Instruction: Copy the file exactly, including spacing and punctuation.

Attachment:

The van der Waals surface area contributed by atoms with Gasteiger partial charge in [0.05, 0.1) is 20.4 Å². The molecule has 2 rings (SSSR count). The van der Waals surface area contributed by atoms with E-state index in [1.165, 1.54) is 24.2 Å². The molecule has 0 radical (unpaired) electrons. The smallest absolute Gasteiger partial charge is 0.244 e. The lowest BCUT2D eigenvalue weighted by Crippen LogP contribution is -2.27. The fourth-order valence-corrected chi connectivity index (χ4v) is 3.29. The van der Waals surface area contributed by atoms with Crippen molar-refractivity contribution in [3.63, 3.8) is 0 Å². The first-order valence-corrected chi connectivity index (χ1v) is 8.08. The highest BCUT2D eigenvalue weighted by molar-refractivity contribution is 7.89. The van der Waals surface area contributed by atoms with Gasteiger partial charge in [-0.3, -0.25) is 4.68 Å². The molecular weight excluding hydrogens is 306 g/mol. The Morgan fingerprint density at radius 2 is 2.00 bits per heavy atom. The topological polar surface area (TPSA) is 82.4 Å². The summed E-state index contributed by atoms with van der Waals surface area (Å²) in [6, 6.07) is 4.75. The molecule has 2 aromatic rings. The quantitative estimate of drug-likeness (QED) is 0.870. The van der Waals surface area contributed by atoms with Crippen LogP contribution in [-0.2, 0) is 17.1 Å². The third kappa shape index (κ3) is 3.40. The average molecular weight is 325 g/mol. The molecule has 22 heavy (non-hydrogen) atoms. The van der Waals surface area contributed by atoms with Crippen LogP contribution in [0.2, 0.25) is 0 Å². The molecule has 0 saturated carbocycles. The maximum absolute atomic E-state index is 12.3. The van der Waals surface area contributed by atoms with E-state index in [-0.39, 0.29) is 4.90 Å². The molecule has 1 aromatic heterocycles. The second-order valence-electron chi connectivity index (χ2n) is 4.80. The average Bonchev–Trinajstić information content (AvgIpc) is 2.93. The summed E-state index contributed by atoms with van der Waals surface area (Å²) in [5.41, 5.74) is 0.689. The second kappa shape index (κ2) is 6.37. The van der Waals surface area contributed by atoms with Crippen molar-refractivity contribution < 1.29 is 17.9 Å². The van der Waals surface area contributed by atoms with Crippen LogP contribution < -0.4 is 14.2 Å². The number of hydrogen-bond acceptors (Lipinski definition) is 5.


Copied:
The van der Waals surface area contributed by atoms with Gasteiger partial charge in [0.05, 0.1) is 20.4 Å². The molecule has 2 rings (SSSR count). The van der Waals surface area contributed by atoms with E-state index in [1.165, 1.54) is 24.2 Å². The molecule has 0 radical (unpaired) electrons. The smallest absolute Gasteiger partial charge is 0.244 e. The lowest BCUT2D eigenvalue weighted by Crippen LogP contribution is -2.27. The fourth-order valence-corrected chi connectivity index (χ4v) is 3.29. The van der Waals surface area contributed by atoms with Crippen molar-refractivity contribution in [3.63, 3.8) is 0 Å². The first-order valence-corrected chi connectivity index (χ1v) is 8.08. The highest BCUT2D eigenvalue weighted by molar-refractivity contribution is 7.89. The van der Waals surface area contributed by atoms with Gasteiger partial charge in [-0.3, -0.25) is 4.68 Å². The molecular weight excluding hydrogens is 306 g/mol. The Morgan fingerprint density at radius 2 is 2.00 bits per heavy atom. The topological polar surface area (TPSA) is 82.4 Å². The summed E-state index contributed by atoms with van der Waals surface area (Å²) in [6, 6.07) is 4.75. The molecule has 2 aromatic rings. The quantitative estimate of drug-likeness (QED) is 0.870. The van der Waals surface area contributed by atoms with Crippen LogP contribution in [-0.2, 0) is 17.1 Å². The third kappa shape index (κ3) is 3.40. The average molecular weight is 325 g/mol. The molecule has 22 heavy (non-hydrogen) atoms. The van der Waals surface area contributed by atoms with Crippen LogP contribution in [0.2, 0.25) is 0 Å². The molecule has 0 saturated carbocycles. The maximum absolute atomic E-state index is 12.3. The van der Waals surface area contributed by atoms with E-state index in [-0.39, 0.29) is 4.90 Å². The molecule has 1 aromatic heterocycles. The second-order valence-electron chi connectivity index (χ2n) is 4.80. The average Bonchev–Trinajstić information content (AvgIpc) is 2.93. The summed E-state index contributed by atoms with van der Waals surface area (Å²) in [5.41, 5.74) is 0.689. The second kappa shape index (κ2) is 6.37. The van der Waals surface area contributed by atoms with Crippen molar-refractivity contribution < 1.29 is 17.9 Å². The van der Waals surface area contributed by atoms with Crippen LogP contribution < -0.4 is 14.2 Å². The number of hydrogen-bond acceptors (Lipinski definition) is 5.